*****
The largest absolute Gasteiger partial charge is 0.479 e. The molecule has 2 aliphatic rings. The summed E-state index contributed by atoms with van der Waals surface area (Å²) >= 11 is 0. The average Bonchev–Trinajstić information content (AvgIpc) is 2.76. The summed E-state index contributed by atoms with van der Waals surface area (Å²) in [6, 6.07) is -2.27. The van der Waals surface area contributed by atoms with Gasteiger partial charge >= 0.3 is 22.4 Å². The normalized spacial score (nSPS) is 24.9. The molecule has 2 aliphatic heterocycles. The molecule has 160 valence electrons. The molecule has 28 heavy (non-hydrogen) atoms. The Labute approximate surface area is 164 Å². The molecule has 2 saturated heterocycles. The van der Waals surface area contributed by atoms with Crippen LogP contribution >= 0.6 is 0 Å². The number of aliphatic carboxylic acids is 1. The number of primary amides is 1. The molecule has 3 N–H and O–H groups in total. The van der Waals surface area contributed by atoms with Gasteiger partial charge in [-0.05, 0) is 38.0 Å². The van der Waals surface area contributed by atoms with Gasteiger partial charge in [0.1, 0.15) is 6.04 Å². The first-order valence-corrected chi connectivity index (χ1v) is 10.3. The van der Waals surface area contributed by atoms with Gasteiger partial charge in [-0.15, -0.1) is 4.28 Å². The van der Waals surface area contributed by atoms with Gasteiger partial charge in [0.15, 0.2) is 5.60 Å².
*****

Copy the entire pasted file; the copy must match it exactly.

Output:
The largest absolute Gasteiger partial charge is 0.479 e. The molecule has 2 aliphatic rings. The summed E-state index contributed by atoms with van der Waals surface area (Å²) >= 11 is 0. The average Bonchev–Trinajstić information content (AvgIpc) is 2.76. The summed E-state index contributed by atoms with van der Waals surface area (Å²) in [6, 6.07) is -2.27. The van der Waals surface area contributed by atoms with Gasteiger partial charge >= 0.3 is 22.4 Å². The normalized spacial score (nSPS) is 24.9. The molecule has 2 aliphatic heterocycles. The molecule has 160 valence electrons. The molecule has 28 heavy (non-hydrogen) atoms. The Labute approximate surface area is 164 Å². The molecule has 2 saturated heterocycles. The van der Waals surface area contributed by atoms with Crippen LogP contribution >= 0.6 is 0 Å². The number of aliphatic carboxylic acids is 1. The number of primary amides is 1. The molecule has 3 N–H and O–H groups in total. The van der Waals surface area contributed by atoms with Gasteiger partial charge in [-0.05, 0) is 38.0 Å². The van der Waals surface area contributed by atoms with Gasteiger partial charge in [0.1, 0.15) is 6.04 Å². The first-order valence-corrected chi connectivity index (χ1v) is 10.3. The van der Waals surface area contributed by atoms with Gasteiger partial charge in [-0.15, -0.1) is 4.28 Å². The van der Waals surface area contributed by atoms with Gasteiger partial charge in [0.15, 0.2) is 5.60 Å².